When you have a child who is about to turn five, and it’s the second half of the school year, the incredibly common question, the simple question, the conversational question, the ice breaker question, the easy question, the question everyone asks, heck, the normal question, is always the same. “Where are you guys going to kindergarten?”.
And every time I hear that question, that simple, common, well meaning question, it’s like nails on a chalkboard. And every time I take a slow deep breath. I take stock, assess the situation, the environment, who I’m talking to and how I’m feeling. I quickly weigh my options. Run? Deflect with humor? Be honest? Unload the emotional soup that permeates my mind and risk falling the hell apart? Or, just pull out my go to, almost robotic response of, “we aren’t sure yet”. And then like a tennis match return the serve and quickly, with great interest, start asking the other half of the conversational equation, questions, lots of questions. Deflect, avoid, deflect. It’s a game of hot potato, and I’ll be damned if I’m going to be holding this potato.
Because “we aren’t sure yet” really means “I have no f-ing idea, and I don’t mean where, I mean when, I mean how, I mean if, I mean I don’t have a clue. Oh yeah, and I mean where”. And who is we? Surely it’s not just my husband and I. It’s not G. It’s a complex web of people, therapists, teachers, advocates and attorneys. People who know her, people who don’t. People who want what’s best for her. People who want what’s best for a spreadsheet. Such a simple question. Such a complex, overwhelming, mess.
When you have a child with special needs, delays and challenges, the toddler and preschool years offer you a special protection. They let you blend in, camouflage, fade away a bit. If your child is little, as ours is, your level of protection is even greater, because they can pass as younger, and it’s easy to hide among the masses, not face the hard questions and not deal with the hard answers. Not to say you are trying to hide those challenges, but you can easily avoid discussing with them with random, well meaning strangers or acquaintances. But there comes a time, I’m learning, where you are just shoved out on the stage, under the lights, and a simple question feels like you are being interrogated by the FBI.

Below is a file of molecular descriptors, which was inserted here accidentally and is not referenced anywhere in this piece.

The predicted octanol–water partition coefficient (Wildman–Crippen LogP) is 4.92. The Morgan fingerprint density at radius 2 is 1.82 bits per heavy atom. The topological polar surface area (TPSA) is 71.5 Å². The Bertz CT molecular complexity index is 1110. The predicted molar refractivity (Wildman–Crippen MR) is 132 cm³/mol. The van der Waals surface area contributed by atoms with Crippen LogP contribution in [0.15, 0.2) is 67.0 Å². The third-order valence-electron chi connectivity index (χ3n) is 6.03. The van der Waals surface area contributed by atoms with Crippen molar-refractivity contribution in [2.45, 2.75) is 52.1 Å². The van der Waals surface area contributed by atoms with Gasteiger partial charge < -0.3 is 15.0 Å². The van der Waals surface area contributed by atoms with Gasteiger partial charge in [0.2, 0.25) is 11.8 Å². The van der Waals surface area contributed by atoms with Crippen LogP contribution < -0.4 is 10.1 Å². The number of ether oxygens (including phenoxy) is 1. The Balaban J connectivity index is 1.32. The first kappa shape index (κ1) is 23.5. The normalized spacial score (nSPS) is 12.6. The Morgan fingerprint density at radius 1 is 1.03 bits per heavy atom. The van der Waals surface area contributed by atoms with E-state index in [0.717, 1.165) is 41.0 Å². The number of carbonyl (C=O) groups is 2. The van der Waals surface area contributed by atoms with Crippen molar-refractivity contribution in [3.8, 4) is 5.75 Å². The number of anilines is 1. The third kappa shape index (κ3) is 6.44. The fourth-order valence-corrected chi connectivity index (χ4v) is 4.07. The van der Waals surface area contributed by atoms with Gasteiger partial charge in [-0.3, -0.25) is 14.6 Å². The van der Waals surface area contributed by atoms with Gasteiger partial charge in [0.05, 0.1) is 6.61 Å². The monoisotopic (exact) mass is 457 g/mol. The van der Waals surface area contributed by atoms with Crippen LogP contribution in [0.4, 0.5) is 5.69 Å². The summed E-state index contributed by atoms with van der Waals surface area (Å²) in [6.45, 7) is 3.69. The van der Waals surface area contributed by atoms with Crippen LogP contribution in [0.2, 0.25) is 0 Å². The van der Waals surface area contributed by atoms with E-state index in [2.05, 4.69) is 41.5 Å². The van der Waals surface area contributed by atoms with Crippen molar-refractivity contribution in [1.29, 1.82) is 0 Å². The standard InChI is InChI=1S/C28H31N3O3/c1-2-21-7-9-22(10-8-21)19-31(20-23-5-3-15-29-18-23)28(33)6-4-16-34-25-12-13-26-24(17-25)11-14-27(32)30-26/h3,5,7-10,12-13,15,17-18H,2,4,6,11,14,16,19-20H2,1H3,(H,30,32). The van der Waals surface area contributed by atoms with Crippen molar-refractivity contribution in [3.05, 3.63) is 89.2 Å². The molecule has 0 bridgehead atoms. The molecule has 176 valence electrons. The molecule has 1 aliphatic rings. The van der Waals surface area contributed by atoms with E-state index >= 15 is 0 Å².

While I may often play it close to the vest, I pretty much always know exactly what I want, what I hope for, how I hope to steer the future. I research and plan and connect the dots down the line and beyond. I know how to stack the deck and steer direction. But I’ll be damned if for the first time in my life, I don’t even know what I want for this child of mine. I don’t know what she needs. I don’t know what’s best. I don’t know what’s worst. I don’t even know what is okay and what isn’t. I still don’t even have the answers as to the what and why of her challenges, much less how to best meet them.
I tell myself, another year. She needs another year of preschool. A year to work on those social and emotional skills, to help her sensory system regulate better, to increase her ability to focus, pay attention and sit the hell still for more than 3.21 seconds. Another year. It makes sense, half the kids of typical parents now hold them until age six for kindergarten. People are redshirting so their son can make the football team in nine years, so surely another year of basic preschool skills makes sense for my child. Yes, an extra year. That’s what she needs. That will help. Then it won’t be so hard. She’ll catch up. As another mom said, we’ll chase that delay, we’ll get it, with therapy and homework and ABA and everything we do, we’ll catch her up. She needs that year. She’s almost five, and she’s had one play date and zero birthday party invitations. She needs more time for all those things she’s missed out on, because she was sitting in a therapy office somewhere. More socializing will fix those social skills. Another year. That’s the ticket.